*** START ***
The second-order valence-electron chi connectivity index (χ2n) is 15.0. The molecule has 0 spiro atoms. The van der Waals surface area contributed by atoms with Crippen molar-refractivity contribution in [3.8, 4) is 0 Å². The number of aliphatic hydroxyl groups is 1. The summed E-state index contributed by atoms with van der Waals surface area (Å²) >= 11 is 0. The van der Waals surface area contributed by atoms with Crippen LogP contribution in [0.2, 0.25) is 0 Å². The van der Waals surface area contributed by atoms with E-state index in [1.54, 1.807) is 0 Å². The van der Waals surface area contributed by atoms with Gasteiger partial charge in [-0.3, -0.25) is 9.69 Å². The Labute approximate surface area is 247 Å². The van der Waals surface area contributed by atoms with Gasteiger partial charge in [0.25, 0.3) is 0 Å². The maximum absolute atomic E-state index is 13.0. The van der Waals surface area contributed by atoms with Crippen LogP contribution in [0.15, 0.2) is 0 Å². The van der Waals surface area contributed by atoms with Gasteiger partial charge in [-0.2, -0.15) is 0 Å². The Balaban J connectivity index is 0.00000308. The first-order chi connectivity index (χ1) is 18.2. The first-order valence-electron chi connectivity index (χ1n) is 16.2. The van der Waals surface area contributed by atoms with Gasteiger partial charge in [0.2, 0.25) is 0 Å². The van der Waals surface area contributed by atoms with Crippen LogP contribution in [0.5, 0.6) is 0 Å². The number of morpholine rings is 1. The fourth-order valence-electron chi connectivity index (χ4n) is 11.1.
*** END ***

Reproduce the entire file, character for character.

The second-order valence-electron chi connectivity index (χ2n) is 15.0. The molecule has 0 spiro atoms. The van der Waals surface area contributed by atoms with Crippen molar-refractivity contribution in [3.8, 4) is 0 Å². The number of aliphatic hydroxyl groups is 1. The summed E-state index contributed by atoms with van der Waals surface area (Å²) >= 11 is 0. The van der Waals surface area contributed by atoms with Crippen LogP contribution in [0.2, 0.25) is 0 Å². The van der Waals surface area contributed by atoms with E-state index in [1.54, 1.807) is 0 Å². The van der Waals surface area contributed by atoms with Gasteiger partial charge in [-0.3, -0.25) is 9.69 Å². The Labute approximate surface area is 247 Å². The van der Waals surface area contributed by atoms with Gasteiger partial charge in [0.25, 0.3) is 0 Å². The maximum absolute atomic E-state index is 13.0. The van der Waals surface area contributed by atoms with Crippen LogP contribution in [0.15, 0.2) is 0 Å². The van der Waals surface area contributed by atoms with Gasteiger partial charge in [-0.2, -0.15) is 0 Å². The Balaban J connectivity index is 0.00000308. The first-order chi connectivity index (χ1) is 18.2. The first-order valence-electron chi connectivity index (χ1n) is 16.2. The van der Waals surface area contributed by atoms with Gasteiger partial charge in [0.2, 0.25) is 0 Å². The van der Waals surface area contributed by atoms with Crippen LogP contribution in [0.5, 0.6) is 0 Å². The number of morpholine rings is 1. The fourth-order valence-electron chi connectivity index (χ4n) is 11.1.